__Resistance__

__Resistance__

__7–1 CONDUCTANCE VS. RESISTANCE__

It is well known that some materials, especially metals, permit electrical currents to easily flow through them. These materials, whose atomic structures readily provide free electrons, are referred to as good *conductors*.

Silver is the best of such conductors, but it is seldom used because of its high cost. Copper is almost as good a conductor as silver, is relatively inexpensive, and serves for most types of wiring. Aluminum, a fairly good conductor, is used where weight reduction is an important factor.

By contrast, other materials tend to prevent current from flowing through them. Such substances are known as *nonconductors *or *insulators. *Examples of insulators are glass, rubber, and nylon.

It is important to realize that not all materials can be so easily classified. The degree of conductivity varies over an extremely wide range. Conductors and insulators merely represent two extremes between which a great variety of materials are classified as poor conductors or *semiconductors.*

Among these poor conductors are metals and alloys that find use as resistance wire in heat-producing appliances such as electric ranges and heaters. Nickel-chromium, often called *nichrome*, is an example of such wire.

But even the extremes do not represent absolute perfection. Every conductor, no matter how good, still offers some resistance. Just how much resistance a conductor has de- pends on four factors, namely:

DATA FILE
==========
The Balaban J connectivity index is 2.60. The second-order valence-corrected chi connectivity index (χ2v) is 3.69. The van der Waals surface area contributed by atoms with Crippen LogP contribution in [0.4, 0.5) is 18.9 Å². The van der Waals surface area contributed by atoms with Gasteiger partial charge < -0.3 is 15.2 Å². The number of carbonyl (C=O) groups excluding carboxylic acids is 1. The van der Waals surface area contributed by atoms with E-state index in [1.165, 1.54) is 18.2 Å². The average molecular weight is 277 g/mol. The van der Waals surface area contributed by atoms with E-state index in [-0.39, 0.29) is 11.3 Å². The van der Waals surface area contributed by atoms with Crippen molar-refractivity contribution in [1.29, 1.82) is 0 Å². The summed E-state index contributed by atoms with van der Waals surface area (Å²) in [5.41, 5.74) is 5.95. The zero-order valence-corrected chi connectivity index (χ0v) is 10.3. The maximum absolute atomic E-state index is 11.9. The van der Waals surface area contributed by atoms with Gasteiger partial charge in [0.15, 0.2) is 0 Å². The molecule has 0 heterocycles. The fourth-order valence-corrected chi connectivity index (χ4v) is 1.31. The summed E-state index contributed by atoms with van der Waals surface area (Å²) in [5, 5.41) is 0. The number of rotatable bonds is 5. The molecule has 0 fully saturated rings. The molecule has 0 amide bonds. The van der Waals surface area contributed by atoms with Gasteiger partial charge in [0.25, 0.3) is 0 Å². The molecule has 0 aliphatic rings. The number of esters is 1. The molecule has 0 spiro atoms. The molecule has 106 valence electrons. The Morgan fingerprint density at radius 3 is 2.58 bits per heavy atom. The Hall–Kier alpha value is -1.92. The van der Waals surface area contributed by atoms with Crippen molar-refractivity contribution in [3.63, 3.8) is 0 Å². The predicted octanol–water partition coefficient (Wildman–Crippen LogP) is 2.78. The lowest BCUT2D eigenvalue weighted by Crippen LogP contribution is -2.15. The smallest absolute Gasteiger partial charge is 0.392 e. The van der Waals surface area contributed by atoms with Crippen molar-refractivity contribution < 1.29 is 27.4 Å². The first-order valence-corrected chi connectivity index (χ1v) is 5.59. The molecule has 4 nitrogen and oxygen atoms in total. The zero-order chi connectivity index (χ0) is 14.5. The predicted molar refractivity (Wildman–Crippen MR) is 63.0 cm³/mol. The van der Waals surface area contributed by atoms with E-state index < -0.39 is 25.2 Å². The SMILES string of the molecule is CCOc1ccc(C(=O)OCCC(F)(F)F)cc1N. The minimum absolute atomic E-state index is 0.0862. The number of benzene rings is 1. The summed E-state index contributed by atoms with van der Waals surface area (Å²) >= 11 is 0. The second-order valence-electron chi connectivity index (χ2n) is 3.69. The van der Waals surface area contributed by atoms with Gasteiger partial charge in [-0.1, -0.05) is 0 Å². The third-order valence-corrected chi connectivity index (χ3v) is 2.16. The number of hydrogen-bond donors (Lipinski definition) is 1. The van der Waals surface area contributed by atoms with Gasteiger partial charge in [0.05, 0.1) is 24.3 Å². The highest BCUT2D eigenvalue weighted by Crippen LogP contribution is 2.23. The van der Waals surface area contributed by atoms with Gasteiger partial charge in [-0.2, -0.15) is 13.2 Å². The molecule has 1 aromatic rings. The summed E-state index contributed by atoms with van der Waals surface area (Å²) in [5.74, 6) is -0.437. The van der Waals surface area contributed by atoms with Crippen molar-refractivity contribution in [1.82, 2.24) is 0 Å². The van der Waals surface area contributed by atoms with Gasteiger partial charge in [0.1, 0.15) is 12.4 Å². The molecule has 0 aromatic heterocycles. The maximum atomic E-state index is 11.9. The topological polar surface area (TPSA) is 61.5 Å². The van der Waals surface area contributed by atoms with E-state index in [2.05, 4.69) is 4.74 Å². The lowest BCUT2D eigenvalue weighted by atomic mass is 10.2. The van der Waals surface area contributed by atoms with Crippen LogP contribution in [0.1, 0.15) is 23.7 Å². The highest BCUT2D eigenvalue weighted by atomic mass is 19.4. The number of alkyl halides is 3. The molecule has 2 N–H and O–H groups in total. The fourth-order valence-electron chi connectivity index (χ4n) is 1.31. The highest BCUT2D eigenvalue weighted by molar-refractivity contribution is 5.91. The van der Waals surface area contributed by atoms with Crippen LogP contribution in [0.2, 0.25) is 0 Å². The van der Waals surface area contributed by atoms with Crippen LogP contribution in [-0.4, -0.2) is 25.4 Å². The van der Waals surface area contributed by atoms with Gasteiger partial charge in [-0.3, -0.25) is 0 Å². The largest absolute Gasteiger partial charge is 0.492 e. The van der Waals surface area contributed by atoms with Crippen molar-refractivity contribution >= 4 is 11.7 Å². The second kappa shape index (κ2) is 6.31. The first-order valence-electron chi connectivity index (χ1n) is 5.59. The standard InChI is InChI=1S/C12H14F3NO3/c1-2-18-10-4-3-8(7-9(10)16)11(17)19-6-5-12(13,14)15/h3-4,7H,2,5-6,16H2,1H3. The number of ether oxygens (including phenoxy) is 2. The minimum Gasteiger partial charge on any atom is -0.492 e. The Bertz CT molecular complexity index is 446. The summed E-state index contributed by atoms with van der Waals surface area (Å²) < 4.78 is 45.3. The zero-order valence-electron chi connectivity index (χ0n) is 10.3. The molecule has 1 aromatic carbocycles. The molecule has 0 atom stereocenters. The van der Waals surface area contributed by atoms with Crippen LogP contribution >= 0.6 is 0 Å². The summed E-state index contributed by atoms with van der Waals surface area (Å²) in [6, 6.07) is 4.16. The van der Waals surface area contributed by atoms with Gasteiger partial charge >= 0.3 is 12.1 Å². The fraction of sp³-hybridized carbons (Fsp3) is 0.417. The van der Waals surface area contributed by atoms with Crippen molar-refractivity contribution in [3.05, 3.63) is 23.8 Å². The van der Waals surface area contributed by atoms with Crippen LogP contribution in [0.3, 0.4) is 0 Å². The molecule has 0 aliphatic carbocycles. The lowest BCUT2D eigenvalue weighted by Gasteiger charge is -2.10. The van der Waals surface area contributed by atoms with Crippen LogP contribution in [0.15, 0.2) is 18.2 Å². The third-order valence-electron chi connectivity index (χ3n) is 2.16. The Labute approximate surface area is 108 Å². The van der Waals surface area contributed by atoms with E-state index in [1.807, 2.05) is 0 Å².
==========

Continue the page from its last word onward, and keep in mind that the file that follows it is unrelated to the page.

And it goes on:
1. The type of material from which it is made

2. The conductor’s length

3. Its cross-sectional area (thickness)

4. Its temperature

These factors will be explored in the following sections.

__7–2 RESISTIVITY OF MATERIALS__

The resistance rating of different materials is based on a comparison of the number of ohms measured in a standard-sized sample of the material. In the metric sys- tem, for instance, the standard is a 1-centimeter cube whose resistance is measured in millionths of an ohm (microhms). Look at Figure A–1 in the Appendix, and com- pare the resistivity in microhm-centimeters. This resistivity is also known as *specific resistance*.

In the English system of measurement, the standard of resistivity is called the *mil-foot*. This standard is based on the resistance of a piece of wire 1 foot long with a diameter of 0.001 inch (1 mil 5 1/1,000). Figure 7–1 illustrates the concept of a mil-foot, and the chart in Figure 7–2 shows some characteristic values of resistivity.

__7–3 LENGTH OF A CONDUCTOR__

The resistance of any conductor is directly proportional to its length. For example, if 50 feet of wire has a resistance of 1 ohm, then 100 feet of the same wire will have a resistance of 2 ohms. In other words, the longer the wire, the more resistance it has. This simple fact must be taken into account whenever electricians plan the installation of a long supply line.

__7–4 CROSS-SECTIONAL AREA (CSA) OF A CONDUCTOR IN CIRCULAR MILS__

Resistance is inversely proportional to the cross-sectional area of the wire. This is a way of saying that the thicker the wire, the lower its resistance. A thick wire, as shown in Figure 7–3, allows many electrons to move through it easily, just as a wide road can carry many cars per hour or a large pipe can allow a large volume of water to flow through it.